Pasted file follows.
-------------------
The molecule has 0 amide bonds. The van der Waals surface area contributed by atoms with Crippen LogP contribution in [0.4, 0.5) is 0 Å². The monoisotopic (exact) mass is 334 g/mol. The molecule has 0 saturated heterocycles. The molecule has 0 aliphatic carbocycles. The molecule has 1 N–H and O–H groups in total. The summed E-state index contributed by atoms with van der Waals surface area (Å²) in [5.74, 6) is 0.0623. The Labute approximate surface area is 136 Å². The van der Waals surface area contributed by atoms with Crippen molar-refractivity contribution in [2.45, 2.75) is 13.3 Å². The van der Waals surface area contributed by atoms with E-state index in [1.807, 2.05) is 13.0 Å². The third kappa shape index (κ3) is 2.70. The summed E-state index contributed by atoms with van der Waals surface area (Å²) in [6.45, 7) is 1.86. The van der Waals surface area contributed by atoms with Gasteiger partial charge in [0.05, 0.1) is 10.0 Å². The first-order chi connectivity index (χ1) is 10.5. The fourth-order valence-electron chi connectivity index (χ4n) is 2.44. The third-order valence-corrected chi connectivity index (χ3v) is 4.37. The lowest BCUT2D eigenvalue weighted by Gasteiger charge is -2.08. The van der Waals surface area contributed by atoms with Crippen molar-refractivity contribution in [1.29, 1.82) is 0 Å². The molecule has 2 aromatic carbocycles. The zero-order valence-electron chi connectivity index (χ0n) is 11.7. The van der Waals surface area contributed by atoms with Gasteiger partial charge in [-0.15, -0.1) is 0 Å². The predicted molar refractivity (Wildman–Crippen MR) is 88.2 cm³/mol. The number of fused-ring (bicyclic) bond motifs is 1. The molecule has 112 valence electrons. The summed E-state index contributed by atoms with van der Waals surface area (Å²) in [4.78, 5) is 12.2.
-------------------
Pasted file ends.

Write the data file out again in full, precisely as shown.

The molecule has 0 amide bonds. The van der Waals surface area contributed by atoms with Crippen LogP contribution in [0.4, 0.5) is 0 Å². The monoisotopic (exact) mass is 334 g/mol. The molecule has 0 saturated heterocycles. The molecule has 0 aliphatic carbocycles. The molecule has 1 N–H and O–H groups in total. The summed E-state index contributed by atoms with van der Waals surface area (Å²) in [5.74, 6) is 0.0623. The Labute approximate surface area is 136 Å². The van der Waals surface area contributed by atoms with Crippen molar-refractivity contribution in [2.45, 2.75) is 13.3 Å². The van der Waals surface area contributed by atoms with E-state index in [1.807, 2.05) is 13.0 Å². The third kappa shape index (κ3) is 2.70. The summed E-state index contributed by atoms with van der Waals surface area (Å²) in [6.45, 7) is 1.86. The van der Waals surface area contributed by atoms with Gasteiger partial charge in [0.05, 0.1) is 10.0 Å². The first-order chi connectivity index (χ1) is 10.5. The fourth-order valence-electron chi connectivity index (χ4n) is 2.44. The third-order valence-corrected chi connectivity index (χ3v) is 4.37. The lowest BCUT2D eigenvalue weighted by Gasteiger charge is -2.08. The van der Waals surface area contributed by atoms with Crippen molar-refractivity contribution in [1.29, 1.82) is 0 Å². The molecule has 2 aromatic carbocycles. The zero-order valence-electron chi connectivity index (χ0n) is 11.7. The van der Waals surface area contributed by atoms with Gasteiger partial charge in [-0.15, -0.1) is 0 Å². The predicted molar refractivity (Wildman–Crippen MR) is 88.2 cm³/mol. The number of fused-ring (bicyclic) bond motifs is 1. The molecule has 112 valence electrons. The summed E-state index contributed by atoms with van der Waals surface area (Å²) in [4.78, 5) is 12.2.